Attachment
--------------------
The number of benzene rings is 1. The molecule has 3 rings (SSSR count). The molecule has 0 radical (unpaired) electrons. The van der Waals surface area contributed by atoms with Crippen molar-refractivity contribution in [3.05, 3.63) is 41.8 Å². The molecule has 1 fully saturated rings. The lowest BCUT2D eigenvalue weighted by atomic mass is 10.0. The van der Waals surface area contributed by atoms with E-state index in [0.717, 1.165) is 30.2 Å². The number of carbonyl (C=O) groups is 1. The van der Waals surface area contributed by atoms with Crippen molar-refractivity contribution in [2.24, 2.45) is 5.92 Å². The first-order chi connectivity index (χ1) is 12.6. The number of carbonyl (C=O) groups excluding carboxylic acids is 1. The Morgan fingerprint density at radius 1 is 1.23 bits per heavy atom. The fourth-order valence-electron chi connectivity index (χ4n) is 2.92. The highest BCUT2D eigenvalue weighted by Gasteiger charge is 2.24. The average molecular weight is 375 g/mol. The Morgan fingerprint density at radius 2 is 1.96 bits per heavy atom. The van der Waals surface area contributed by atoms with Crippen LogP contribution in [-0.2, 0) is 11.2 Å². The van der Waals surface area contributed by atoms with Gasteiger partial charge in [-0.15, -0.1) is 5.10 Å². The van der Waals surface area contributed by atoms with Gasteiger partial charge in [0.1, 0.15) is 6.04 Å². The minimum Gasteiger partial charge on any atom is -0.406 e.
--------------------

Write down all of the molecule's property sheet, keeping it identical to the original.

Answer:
The number of benzene rings is 1. The molecule has 3 rings (SSSR count). The molecule has 0 radical (unpaired) electrons. The van der Waals surface area contributed by atoms with Crippen molar-refractivity contribution in [3.05, 3.63) is 41.8 Å². The molecule has 1 fully saturated rings. The lowest BCUT2D eigenvalue weighted by atomic mass is 10.0. The van der Waals surface area contributed by atoms with E-state index in [0.717, 1.165) is 30.2 Å². The number of carbonyl (C=O) groups is 1. The van der Waals surface area contributed by atoms with Crippen molar-refractivity contribution in [2.24, 2.45) is 5.92 Å². The first-order chi connectivity index (χ1) is 12.6. The number of carbonyl (C=O) groups excluding carboxylic acids is 1. The Morgan fingerprint density at radius 1 is 1.23 bits per heavy atom. The fourth-order valence-electron chi connectivity index (χ4n) is 2.92. The highest BCUT2D eigenvalue weighted by Gasteiger charge is 2.24. The average molecular weight is 375 g/mol. The Morgan fingerprint density at radius 2 is 1.96 bits per heavy atom. The van der Waals surface area contributed by atoms with Crippen LogP contribution in [-0.2, 0) is 11.2 Å². The van der Waals surface area contributed by atoms with Gasteiger partial charge in [-0.15, -0.1) is 5.10 Å². The van der Waals surface area contributed by atoms with Gasteiger partial charge in [0.1, 0.15) is 6.04 Å². The minimum Gasteiger partial charge on any atom is -0.406 e.